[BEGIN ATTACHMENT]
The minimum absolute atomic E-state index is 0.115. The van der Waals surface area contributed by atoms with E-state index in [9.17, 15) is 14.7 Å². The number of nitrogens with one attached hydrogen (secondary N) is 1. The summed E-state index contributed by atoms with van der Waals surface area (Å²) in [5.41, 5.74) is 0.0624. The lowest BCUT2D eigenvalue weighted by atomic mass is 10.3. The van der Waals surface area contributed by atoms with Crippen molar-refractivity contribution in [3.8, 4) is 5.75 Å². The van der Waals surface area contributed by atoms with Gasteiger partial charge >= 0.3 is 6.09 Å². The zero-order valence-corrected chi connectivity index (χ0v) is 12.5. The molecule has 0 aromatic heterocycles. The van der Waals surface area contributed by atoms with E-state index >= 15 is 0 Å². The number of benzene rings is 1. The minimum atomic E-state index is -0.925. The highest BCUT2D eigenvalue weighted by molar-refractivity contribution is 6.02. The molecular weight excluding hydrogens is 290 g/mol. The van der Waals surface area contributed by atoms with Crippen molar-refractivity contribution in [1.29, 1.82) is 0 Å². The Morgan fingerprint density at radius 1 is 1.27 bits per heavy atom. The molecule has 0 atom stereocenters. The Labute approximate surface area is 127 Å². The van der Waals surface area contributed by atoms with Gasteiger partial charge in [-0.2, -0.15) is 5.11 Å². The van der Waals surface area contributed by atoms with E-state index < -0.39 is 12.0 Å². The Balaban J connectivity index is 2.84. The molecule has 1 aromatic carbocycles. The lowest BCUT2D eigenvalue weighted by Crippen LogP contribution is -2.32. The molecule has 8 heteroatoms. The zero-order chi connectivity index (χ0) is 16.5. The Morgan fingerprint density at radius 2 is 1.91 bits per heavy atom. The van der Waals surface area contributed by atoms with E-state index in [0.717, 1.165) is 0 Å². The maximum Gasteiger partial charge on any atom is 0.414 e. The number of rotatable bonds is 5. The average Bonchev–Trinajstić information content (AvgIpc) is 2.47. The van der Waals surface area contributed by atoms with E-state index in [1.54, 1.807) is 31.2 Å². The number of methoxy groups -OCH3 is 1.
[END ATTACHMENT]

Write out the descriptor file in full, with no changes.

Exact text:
The minimum absolute atomic E-state index is 0.115. The van der Waals surface area contributed by atoms with E-state index in [9.17, 15) is 14.7 Å². The number of nitrogens with one attached hydrogen (secondary N) is 1. The summed E-state index contributed by atoms with van der Waals surface area (Å²) in [5.41, 5.74) is 0.0624. The lowest BCUT2D eigenvalue weighted by atomic mass is 10.3. The van der Waals surface area contributed by atoms with Crippen molar-refractivity contribution in [3.8, 4) is 5.75 Å². The van der Waals surface area contributed by atoms with Gasteiger partial charge >= 0.3 is 6.09 Å². The zero-order valence-corrected chi connectivity index (χ0v) is 12.5. The molecule has 0 aromatic heterocycles. The van der Waals surface area contributed by atoms with E-state index >= 15 is 0 Å². The number of benzene rings is 1. The minimum atomic E-state index is -0.925. The highest BCUT2D eigenvalue weighted by molar-refractivity contribution is 6.02. The molecular weight excluding hydrogens is 290 g/mol. The van der Waals surface area contributed by atoms with Crippen molar-refractivity contribution in [1.29, 1.82) is 0 Å². The Morgan fingerprint density at radius 1 is 1.27 bits per heavy atom. The molecule has 0 atom stereocenters. The Labute approximate surface area is 127 Å². The van der Waals surface area contributed by atoms with Gasteiger partial charge in [-0.2, -0.15) is 5.11 Å². The van der Waals surface area contributed by atoms with E-state index < -0.39 is 12.0 Å². The Balaban J connectivity index is 2.84. The molecule has 1 aromatic carbocycles. The lowest BCUT2D eigenvalue weighted by Crippen LogP contribution is -2.32. The molecule has 8 heteroatoms. The zero-order chi connectivity index (χ0) is 16.5. The Morgan fingerprint density at radius 2 is 1.91 bits per heavy atom. The van der Waals surface area contributed by atoms with E-state index in [0.717, 1.165) is 0 Å². The maximum Gasteiger partial charge on any atom is 0.414 e. The number of rotatable bonds is 5. The average Bonchev–Trinajstić information content (AvgIpc) is 2.47. The van der Waals surface area contributed by atoms with E-state index in [1.54, 1.807) is 31.2 Å². The number of methoxy groups -OCH3 is 1.